We describe the development of a cryogenic multiplexer for far-infrared (FIR) photoconductor detectors operating at moderate backgrounds. The device is called the SBRC 190. Its architecture and basic functions are based on the 1×32-channel CRC 696 CMOS device used on SIRTF. The SBRC 190 is designed to accommodate the higher backgrounds to be encountered on SOFIA and Herschel, to tolerates a wider range of backgrounds, to permit faster sampling, and to facilitate synchronization of sampling with chopping. Major design differences relative to the CRC 696 which have been incorporated in the SBRC 190 design are: (a) an AC coupled, capacitive feedback transimpedence unit cell, which minimizes input offset effects, thereby enabling low detector biases, (b) selectable feedback capacitors to enable operation over a wide range of backgrounds, and (c) clamp and sample-and-hold output circuits to improve sampling efficiency, which can be a concern at the relatively high readout rates required. A relationship between sampling efficiency and noise performance needed to achieve background-limited instrument performance (BLIP) is derived. Requirements for use on SOFIA, the basic circuit design, fabrication, and operation are discussed.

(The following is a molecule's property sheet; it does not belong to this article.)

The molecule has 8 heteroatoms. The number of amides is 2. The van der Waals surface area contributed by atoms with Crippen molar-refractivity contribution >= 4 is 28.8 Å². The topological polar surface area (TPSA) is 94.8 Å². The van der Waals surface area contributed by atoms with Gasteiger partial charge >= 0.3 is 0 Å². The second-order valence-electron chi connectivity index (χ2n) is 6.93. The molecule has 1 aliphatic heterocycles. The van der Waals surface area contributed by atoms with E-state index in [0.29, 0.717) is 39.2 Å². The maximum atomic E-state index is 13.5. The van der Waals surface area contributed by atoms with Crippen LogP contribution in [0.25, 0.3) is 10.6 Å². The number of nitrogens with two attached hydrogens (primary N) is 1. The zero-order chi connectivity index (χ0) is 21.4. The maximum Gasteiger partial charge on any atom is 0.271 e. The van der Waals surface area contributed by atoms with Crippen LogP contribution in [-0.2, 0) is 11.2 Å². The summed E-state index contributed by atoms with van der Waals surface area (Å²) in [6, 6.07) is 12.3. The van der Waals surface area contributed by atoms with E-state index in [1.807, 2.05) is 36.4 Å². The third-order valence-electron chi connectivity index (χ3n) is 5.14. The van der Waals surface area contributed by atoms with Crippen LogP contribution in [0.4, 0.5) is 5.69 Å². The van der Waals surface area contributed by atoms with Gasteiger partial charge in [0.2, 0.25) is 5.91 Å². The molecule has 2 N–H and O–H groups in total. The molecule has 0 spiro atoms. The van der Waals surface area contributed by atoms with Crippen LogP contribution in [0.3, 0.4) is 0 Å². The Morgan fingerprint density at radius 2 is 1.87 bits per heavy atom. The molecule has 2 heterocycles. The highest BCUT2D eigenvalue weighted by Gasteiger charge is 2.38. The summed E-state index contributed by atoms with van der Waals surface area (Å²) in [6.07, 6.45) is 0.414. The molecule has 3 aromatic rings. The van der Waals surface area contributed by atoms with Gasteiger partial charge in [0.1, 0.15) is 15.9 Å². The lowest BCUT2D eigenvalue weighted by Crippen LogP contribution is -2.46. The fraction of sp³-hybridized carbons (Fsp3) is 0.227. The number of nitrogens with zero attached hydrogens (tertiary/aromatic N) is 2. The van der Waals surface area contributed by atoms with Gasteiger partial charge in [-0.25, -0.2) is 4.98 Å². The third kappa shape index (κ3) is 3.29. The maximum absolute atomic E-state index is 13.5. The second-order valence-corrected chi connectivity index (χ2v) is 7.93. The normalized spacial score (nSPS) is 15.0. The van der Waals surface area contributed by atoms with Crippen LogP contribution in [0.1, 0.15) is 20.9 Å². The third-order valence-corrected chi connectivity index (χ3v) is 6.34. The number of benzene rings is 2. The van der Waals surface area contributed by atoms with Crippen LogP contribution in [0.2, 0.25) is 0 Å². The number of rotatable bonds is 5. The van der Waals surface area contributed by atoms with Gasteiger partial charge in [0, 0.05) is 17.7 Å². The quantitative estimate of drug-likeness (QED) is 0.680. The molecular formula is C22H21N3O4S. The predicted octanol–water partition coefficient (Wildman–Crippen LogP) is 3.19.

Testing of a 40 to 125 μm Ge:Sb photoconductor array for AIRES (Airborne Infra-Red Echelle Spectrometer) is described. The prototype array is a 2×24 module which can be close-stacked with other modules to provide larger two-dimensional formats. Collecting cones on a 0.08 inch pitch concentrate incident radiation into integrating cavities containing the detectors. The array is read out by two Raytheon SBRC 190 cryogenic multiplexers that also provide a CTIA (capacitive transimpedance amplifier) unit cell for each detector. We have conducted a series of tests to evaluate the array dark current, responsivity and detective quantum efficiency.